Saint Johns Wort
Another legend says that the black and red spots on its petals signify the blood shed by John the Baptist when he was beheaded. The translucent spots on its leaves signify the tears shed by the people for John the Baptist.
The third legend speaks of Saint John having ingested the plant Hypericum perforatum together with its honey coated insects. Whatever be the legend there is no doubt that this useful plant has been named after Saint John the Baptist.
It is also called Goat Weed, Klamath Weed, Tipton Weed, Millepertuis, Chasse- Diable, Herb de Saint Jean, Piqures, Herbes aux Brulures, Troucherons, Barbe and Mille Trous. Its Latin name is Hypericum perforatum. It is a perennial plant and is considered a weed. It is a native of Europe and grows in meadows and pastures. It is found growing in Europe, North America, India, Russia, China and Asia Minor. It is found growing in the wild. It has been classified as a weed as it can replace natural ecosystems or even make productive land unproductive. When animals graze on the plant in large amounts it is poisonous.
Although the herb is made up of many chemical compound hypericin and hyperforin are the compounds believed to give it its beneficial effect. According to a study tannins and some flavanoids may also be involved.
Through the centuries Saint Johns Wort was used as a medicinal herb. Today it is still considered as an important and safe natural anti depressant to treat mild forms of depression.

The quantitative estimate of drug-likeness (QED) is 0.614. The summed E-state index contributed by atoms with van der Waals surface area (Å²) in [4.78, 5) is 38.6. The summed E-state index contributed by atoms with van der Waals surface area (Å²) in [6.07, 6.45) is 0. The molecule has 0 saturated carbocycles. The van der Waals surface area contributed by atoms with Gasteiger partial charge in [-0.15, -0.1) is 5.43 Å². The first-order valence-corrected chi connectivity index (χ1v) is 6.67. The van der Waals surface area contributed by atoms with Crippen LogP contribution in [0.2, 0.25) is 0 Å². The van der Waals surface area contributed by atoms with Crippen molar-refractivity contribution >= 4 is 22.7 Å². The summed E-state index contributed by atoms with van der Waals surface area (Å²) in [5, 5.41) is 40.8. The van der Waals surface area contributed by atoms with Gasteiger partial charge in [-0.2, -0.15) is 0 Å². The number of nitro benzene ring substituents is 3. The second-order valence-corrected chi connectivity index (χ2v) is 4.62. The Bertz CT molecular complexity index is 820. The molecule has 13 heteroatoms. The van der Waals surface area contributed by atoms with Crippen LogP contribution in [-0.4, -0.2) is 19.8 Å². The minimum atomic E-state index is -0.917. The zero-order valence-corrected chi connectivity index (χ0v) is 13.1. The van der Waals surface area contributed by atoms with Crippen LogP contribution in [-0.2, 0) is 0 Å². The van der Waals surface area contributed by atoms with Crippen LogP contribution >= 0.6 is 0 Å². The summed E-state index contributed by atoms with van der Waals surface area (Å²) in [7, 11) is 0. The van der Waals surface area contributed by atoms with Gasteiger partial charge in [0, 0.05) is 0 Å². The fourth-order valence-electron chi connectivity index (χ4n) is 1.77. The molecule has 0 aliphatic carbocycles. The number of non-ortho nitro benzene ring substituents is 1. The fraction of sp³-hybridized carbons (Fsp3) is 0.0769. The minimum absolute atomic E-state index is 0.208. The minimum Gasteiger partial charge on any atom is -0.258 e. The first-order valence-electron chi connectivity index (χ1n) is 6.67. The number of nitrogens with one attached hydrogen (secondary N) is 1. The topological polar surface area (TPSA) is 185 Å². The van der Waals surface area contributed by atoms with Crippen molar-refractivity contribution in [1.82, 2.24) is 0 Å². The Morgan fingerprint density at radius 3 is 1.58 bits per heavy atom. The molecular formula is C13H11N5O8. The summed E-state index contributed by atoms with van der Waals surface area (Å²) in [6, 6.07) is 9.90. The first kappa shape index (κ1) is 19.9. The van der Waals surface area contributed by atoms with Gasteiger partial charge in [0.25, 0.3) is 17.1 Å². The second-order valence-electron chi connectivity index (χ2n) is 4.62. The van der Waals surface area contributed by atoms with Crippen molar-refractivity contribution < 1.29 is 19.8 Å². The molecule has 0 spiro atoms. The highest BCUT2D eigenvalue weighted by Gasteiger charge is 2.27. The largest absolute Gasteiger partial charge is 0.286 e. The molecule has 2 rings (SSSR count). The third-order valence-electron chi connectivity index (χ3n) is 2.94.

St Johns Wort is available as a standardized extracts in most countries and is sold as an over the counter drug that does not require prescription. Usually it is available in a tablet or capsule form. It is also sold as teabags and tinctures.
Latest Publications and Research on Saint Johns WortSt. John's wort reversal of meningeal nociception: A natural therapeutic perspective for migraine pain. - Published by PubMed
Preclinical Data Supporting/Refuting the Use of Hypericum Perforatum in the Treatment of Depression. - Published by PubMed
Larvicidal activity of lipophilic extract of Hypericum carinatum (Clusiaceae) against Aedes aegypti (Diptera: Culicidae) and benzophenones determination. - Published by PubMed
Antimicrobial activity of southern African medicinal plants with dermatological relevance: From an ethnopharmcological screening approach, to combination studies and the isolation of a bioactive compound. - Published by PubMed
St. John's Wort for the Treatment of Psychiatric Disorders. - Published by PubMed